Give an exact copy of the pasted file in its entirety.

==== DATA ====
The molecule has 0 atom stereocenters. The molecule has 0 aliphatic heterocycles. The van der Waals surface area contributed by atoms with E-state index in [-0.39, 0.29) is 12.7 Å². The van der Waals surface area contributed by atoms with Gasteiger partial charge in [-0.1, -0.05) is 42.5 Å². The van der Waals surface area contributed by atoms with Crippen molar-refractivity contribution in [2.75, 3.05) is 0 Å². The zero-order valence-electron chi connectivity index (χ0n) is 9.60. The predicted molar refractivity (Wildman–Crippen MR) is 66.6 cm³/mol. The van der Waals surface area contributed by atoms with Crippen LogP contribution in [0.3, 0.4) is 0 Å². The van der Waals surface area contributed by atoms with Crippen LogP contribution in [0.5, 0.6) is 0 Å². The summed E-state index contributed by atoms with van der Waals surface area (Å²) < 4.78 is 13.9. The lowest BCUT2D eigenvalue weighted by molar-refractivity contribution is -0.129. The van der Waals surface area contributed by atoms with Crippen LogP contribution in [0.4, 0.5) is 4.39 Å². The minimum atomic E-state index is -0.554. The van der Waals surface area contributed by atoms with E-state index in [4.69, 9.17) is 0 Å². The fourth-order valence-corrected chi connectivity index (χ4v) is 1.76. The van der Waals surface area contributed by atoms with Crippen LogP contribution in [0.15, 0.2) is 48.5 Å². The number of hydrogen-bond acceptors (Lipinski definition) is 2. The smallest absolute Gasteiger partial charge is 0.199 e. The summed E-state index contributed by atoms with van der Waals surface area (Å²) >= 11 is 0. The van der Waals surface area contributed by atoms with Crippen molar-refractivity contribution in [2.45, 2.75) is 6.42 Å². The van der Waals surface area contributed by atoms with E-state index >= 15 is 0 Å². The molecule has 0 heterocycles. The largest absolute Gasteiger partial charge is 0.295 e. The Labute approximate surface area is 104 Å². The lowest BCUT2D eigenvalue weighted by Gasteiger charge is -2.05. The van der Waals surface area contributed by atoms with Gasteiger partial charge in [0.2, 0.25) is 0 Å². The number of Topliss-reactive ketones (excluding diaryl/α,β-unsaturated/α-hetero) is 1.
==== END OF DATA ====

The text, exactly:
The molecule has 0 atom stereocenters. The molecule has 0 aliphatic heterocycles. The van der Waals surface area contributed by atoms with E-state index in [-0.39, 0.29) is 12.7 Å². The van der Waals surface area contributed by atoms with Gasteiger partial charge in [-0.1, -0.05) is 42.5 Å². The van der Waals surface area contributed by atoms with Crippen molar-refractivity contribution in [2.75, 3.05) is 0 Å². The zero-order valence-electron chi connectivity index (χ0n) is 9.60. The predicted molar refractivity (Wildman–Crippen MR) is 66.6 cm³/mol. The van der Waals surface area contributed by atoms with Crippen LogP contribution in [0.3, 0.4) is 0 Å². The van der Waals surface area contributed by atoms with Crippen LogP contribution in [0.5, 0.6) is 0 Å². The summed E-state index contributed by atoms with van der Waals surface area (Å²) < 4.78 is 13.9. The lowest BCUT2D eigenvalue weighted by molar-refractivity contribution is -0.129. The van der Waals surface area contributed by atoms with Crippen LogP contribution in [0.4, 0.5) is 4.39 Å². The minimum atomic E-state index is -0.554. The van der Waals surface area contributed by atoms with E-state index in [4.69, 9.17) is 0 Å². The fourth-order valence-corrected chi connectivity index (χ4v) is 1.76. The van der Waals surface area contributed by atoms with Crippen LogP contribution in [0.15, 0.2) is 48.5 Å². The number of hydrogen-bond acceptors (Lipinski definition) is 2. The smallest absolute Gasteiger partial charge is 0.199 e. The summed E-state index contributed by atoms with van der Waals surface area (Å²) >= 11 is 0. The van der Waals surface area contributed by atoms with Crippen molar-refractivity contribution in [2.45, 2.75) is 6.42 Å². The van der Waals surface area contributed by atoms with E-state index >= 15 is 0 Å². The molecule has 0 heterocycles. The largest absolute Gasteiger partial charge is 0.295 e. The Labute approximate surface area is 104 Å². The lowest BCUT2D eigenvalue weighted by Gasteiger charge is -2.05. The van der Waals surface area contributed by atoms with Gasteiger partial charge in [0.2, 0.25) is 0 Å². The number of Topliss-reactive ketones (excluding diaryl/α,β-unsaturated/α-hetero) is 1.